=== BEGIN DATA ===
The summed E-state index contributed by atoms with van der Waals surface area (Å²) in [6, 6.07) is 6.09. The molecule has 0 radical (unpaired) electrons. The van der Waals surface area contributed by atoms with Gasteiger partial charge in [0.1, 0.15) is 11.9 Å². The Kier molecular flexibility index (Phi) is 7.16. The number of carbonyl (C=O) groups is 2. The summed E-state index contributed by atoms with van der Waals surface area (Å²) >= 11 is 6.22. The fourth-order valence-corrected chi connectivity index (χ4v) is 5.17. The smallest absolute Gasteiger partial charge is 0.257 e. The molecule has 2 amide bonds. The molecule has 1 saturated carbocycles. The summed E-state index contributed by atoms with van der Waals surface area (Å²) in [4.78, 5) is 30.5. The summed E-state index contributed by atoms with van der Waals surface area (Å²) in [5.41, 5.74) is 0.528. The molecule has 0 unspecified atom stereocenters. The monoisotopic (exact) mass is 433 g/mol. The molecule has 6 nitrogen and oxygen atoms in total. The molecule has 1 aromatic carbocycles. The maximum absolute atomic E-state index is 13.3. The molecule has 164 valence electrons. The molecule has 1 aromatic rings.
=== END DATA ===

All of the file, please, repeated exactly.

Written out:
The summed E-state index contributed by atoms with van der Waals surface area (Å²) in [6, 6.07) is 6.09. The molecule has 0 radical (unpaired) electrons. The van der Waals surface area contributed by atoms with Gasteiger partial charge in [0.1, 0.15) is 11.9 Å². The Kier molecular flexibility index (Phi) is 7.16. The number of carbonyl (C=O) groups is 2. The summed E-state index contributed by atoms with van der Waals surface area (Å²) >= 11 is 6.22. The fourth-order valence-corrected chi connectivity index (χ4v) is 5.17. The smallest absolute Gasteiger partial charge is 0.257 e. The molecule has 2 amide bonds. The molecule has 1 saturated carbocycles. The summed E-state index contributed by atoms with van der Waals surface area (Å²) in [4.78, 5) is 30.5. The summed E-state index contributed by atoms with van der Waals surface area (Å²) in [5.41, 5.74) is 0.528. The molecule has 0 unspecified atom stereocenters. The monoisotopic (exact) mass is 433 g/mol. The molecule has 6 nitrogen and oxygen atoms in total. The molecule has 1 aromatic carbocycles. The maximum absolute atomic E-state index is 13.3. The molecule has 164 valence electrons. The molecule has 1 aromatic rings.